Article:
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Gazprom ups pressure on Ukraine with gas price rise

01 april 2014, 18:07
0
Photo courtesy of 24daily.net
Photo courtesy of 24daily.net

Russian energy giant Gazprom on Tuesday announced it was raising the price of gas exports to Ukraine by more than a third, scrapping a previous discount amid mounting strains between the two countries, AFP reports.

Ukraine will now pay a price of $385.5 dollars per 1,000 cubic metres of gas, Gazprom chief executive Alexei Miller said in a statement, raising the price from $268.5 per 1,000 cubic metres previously.

"The discount will no longer apply," he said in a statement. "This is due to the inability of the Ukrainian side to pay for debts from 2013 and realise full payments for current deliveries."

He said that the debt currently owed by Ukraine to Gazprom amounted to $1.711 billion.

Russia has repeatedly shown readiness to use gas as a lever in conflicts with Ukraine, which remains dependent on imports from its resource-rich former Soviet master to keep the country running.

Tensions between Moscow and Kiev are running high after a pro-West government came to power in Kiev following the fall of president Viktor Yanukovych and Russia seized the Crimea peninsula from Ukraine in defiance of the international community.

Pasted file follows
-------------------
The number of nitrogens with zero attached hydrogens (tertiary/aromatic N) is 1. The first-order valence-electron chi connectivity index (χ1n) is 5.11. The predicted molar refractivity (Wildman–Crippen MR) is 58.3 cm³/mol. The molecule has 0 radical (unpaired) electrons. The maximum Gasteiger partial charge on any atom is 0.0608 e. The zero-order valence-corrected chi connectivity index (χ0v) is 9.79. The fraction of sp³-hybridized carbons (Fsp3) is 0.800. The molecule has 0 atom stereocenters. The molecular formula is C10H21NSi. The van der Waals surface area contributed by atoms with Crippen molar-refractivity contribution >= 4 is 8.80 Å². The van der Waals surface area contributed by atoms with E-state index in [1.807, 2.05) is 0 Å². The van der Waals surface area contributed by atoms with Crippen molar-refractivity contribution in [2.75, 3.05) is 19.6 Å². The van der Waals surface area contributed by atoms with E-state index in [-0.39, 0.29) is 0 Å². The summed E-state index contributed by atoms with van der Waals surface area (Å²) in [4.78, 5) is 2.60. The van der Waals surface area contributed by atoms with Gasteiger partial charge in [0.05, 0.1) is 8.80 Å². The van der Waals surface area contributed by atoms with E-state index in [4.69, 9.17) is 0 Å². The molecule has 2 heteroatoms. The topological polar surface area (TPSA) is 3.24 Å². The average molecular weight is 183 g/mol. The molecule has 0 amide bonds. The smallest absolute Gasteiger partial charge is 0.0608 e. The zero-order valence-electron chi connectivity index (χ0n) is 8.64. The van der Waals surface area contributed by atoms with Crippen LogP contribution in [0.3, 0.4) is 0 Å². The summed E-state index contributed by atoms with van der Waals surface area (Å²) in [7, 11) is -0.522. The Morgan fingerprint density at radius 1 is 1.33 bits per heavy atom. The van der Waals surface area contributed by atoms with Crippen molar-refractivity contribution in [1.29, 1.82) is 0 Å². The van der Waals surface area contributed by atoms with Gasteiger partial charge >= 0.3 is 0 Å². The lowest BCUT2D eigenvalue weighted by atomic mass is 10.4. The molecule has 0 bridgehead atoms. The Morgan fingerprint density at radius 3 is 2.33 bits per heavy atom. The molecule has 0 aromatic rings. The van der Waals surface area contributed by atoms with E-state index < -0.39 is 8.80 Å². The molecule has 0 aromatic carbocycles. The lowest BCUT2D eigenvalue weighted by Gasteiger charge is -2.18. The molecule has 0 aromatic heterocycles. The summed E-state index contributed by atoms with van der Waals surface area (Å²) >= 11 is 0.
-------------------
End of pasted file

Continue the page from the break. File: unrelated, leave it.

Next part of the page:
Miller also said that Gazprom would from the second quarter onwards be paying 10 percent more to Ukraine for transit of Russian gas to Europe through Ukraine.

Europe currently receives about a third of its gas needs from Russia and while the current crisis has prompted new calls for a diversification of energy sources there is little chance of this happening fast.

EU officials nervously eye gas conflicts between Moscow and Kiev after a dispute in early 2009 left much of central Europe without gas in a freezing winter.

The gas price rise by Gazprom -- although widely expected -- is a new blow to the Ukrainian economy which needs an international rescue to stave off the risk of default.

Ukraine agreed last week to raise domestic gas consumer prices by up to 50 percent in order to meet a key loan condition from the International Monetary Fund.


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